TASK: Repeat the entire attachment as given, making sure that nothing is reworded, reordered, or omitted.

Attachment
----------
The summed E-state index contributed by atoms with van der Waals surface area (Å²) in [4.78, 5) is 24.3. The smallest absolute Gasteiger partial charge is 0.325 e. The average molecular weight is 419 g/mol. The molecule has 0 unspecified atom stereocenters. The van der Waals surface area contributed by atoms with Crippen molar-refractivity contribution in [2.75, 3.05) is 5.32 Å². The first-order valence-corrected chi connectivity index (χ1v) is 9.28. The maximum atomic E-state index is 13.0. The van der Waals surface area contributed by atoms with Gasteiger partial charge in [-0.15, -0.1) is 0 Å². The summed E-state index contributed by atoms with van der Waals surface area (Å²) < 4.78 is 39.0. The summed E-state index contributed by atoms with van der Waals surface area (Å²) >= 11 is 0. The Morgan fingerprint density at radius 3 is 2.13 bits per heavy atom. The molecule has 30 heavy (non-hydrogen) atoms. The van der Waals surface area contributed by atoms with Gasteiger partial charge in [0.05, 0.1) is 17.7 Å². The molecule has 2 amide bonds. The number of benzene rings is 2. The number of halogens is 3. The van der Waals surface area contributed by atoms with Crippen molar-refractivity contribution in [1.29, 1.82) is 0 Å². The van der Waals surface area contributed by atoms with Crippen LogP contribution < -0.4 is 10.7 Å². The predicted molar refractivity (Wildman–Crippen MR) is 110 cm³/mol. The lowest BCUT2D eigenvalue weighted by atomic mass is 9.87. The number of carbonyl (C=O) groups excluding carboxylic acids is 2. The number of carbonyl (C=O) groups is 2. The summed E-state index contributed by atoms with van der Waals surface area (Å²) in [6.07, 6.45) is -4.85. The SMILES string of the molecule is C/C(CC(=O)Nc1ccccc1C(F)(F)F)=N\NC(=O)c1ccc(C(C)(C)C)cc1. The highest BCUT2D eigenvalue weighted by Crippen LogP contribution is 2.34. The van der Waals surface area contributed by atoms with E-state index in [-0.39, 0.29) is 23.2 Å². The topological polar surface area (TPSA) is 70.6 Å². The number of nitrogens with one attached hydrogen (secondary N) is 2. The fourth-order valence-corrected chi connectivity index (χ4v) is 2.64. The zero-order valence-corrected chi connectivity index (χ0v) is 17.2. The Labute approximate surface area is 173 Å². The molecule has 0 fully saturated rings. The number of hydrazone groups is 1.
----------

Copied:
The summed E-state index contributed by atoms with van der Waals surface area (Å²) in [4.78, 5) is 24.3. The smallest absolute Gasteiger partial charge is 0.325 e. The average molecular weight is 419 g/mol. The molecule has 0 unspecified atom stereocenters. The van der Waals surface area contributed by atoms with Crippen molar-refractivity contribution in [2.75, 3.05) is 5.32 Å². The first-order valence-corrected chi connectivity index (χ1v) is 9.28. The maximum atomic E-state index is 13.0. The van der Waals surface area contributed by atoms with Gasteiger partial charge in [-0.15, -0.1) is 0 Å². The summed E-state index contributed by atoms with van der Waals surface area (Å²) < 4.78 is 39.0. The summed E-state index contributed by atoms with van der Waals surface area (Å²) >= 11 is 0. The Morgan fingerprint density at radius 3 is 2.13 bits per heavy atom. The molecule has 30 heavy (non-hydrogen) atoms. The van der Waals surface area contributed by atoms with Gasteiger partial charge in [0.05, 0.1) is 17.7 Å². The molecule has 2 amide bonds. The number of benzene rings is 2. The number of halogens is 3. The van der Waals surface area contributed by atoms with Crippen molar-refractivity contribution in [1.29, 1.82) is 0 Å². The van der Waals surface area contributed by atoms with Crippen LogP contribution < -0.4 is 10.7 Å². The predicted molar refractivity (Wildman–Crippen MR) is 110 cm³/mol. The lowest BCUT2D eigenvalue weighted by atomic mass is 9.87. The number of carbonyl (C=O) groups excluding carboxylic acids is 2. The number of carbonyl (C=O) groups is 2. The summed E-state index contributed by atoms with van der Waals surface area (Å²) in [6.07, 6.45) is -4.85. The SMILES string of the molecule is C/C(CC(=O)Nc1ccccc1C(F)(F)F)=N\NC(=O)c1ccc(C(C)(C)C)cc1. The highest BCUT2D eigenvalue weighted by Crippen LogP contribution is 2.34. The van der Waals surface area contributed by atoms with E-state index in [-0.39, 0.29) is 23.2 Å². The topological polar surface area (TPSA) is 70.6 Å². The number of nitrogens with one attached hydrogen (secondary N) is 2. The fourth-order valence-corrected chi connectivity index (χ4v) is 2.64. The zero-order valence-corrected chi connectivity index (χ0v) is 17.2. The Labute approximate surface area is 173 Å². The molecule has 0 fully saturated rings. The number of hydrazone groups is 1.